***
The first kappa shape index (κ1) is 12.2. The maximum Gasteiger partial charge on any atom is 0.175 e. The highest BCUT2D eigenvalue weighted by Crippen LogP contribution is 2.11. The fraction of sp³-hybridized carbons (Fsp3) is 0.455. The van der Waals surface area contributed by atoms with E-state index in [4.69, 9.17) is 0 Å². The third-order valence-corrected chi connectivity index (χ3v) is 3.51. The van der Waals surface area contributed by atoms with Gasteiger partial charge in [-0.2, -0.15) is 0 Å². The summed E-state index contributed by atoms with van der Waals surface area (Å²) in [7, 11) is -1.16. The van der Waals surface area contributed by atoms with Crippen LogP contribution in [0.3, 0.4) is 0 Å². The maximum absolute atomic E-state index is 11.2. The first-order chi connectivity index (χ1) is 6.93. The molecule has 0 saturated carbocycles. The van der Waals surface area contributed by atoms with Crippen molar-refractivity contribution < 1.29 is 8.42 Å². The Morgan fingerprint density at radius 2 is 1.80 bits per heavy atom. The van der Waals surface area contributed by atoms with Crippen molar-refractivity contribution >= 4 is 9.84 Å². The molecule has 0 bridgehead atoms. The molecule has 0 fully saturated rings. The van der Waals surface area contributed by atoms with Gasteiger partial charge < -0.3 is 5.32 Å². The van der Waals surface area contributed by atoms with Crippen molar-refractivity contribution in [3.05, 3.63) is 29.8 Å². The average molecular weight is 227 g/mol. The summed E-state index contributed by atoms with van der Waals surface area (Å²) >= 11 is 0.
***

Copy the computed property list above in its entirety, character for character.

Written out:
The first kappa shape index (κ1) is 12.2. The maximum Gasteiger partial charge on any atom is 0.175 e. The highest BCUT2D eigenvalue weighted by Crippen LogP contribution is 2.11. The fraction of sp³-hybridized carbons (Fsp3) is 0.455. The van der Waals surface area contributed by atoms with E-state index in [4.69, 9.17) is 0 Å². The third-order valence-corrected chi connectivity index (χ3v) is 3.51. The van der Waals surface area contributed by atoms with Gasteiger partial charge in [-0.2, -0.15) is 0 Å². The summed E-state index contributed by atoms with van der Waals surface area (Å²) in [7, 11) is -1.16. The van der Waals surface area contributed by atoms with Crippen LogP contribution in [0.3, 0.4) is 0 Å². The maximum absolute atomic E-state index is 11.2. The first-order chi connectivity index (χ1) is 6.93. The molecule has 0 saturated carbocycles. The van der Waals surface area contributed by atoms with Crippen molar-refractivity contribution < 1.29 is 8.42 Å². The Morgan fingerprint density at radius 2 is 1.80 bits per heavy atom. The van der Waals surface area contributed by atoms with Crippen molar-refractivity contribution >= 4 is 9.84 Å². The molecule has 0 bridgehead atoms. The molecule has 0 fully saturated rings. The van der Waals surface area contributed by atoms with Gasteiger partial charge < -0.3 is 5.32 Å². The van der Waals surface area contributed by atoms with Crippen molar-refractivity contribution in [3.05, 3.63) is 29.8 Å². The average molecular weight is 227 g/mol. The summed E-state index contributed by atoms with van der Waals surface area (Å²) >= 11 is 0.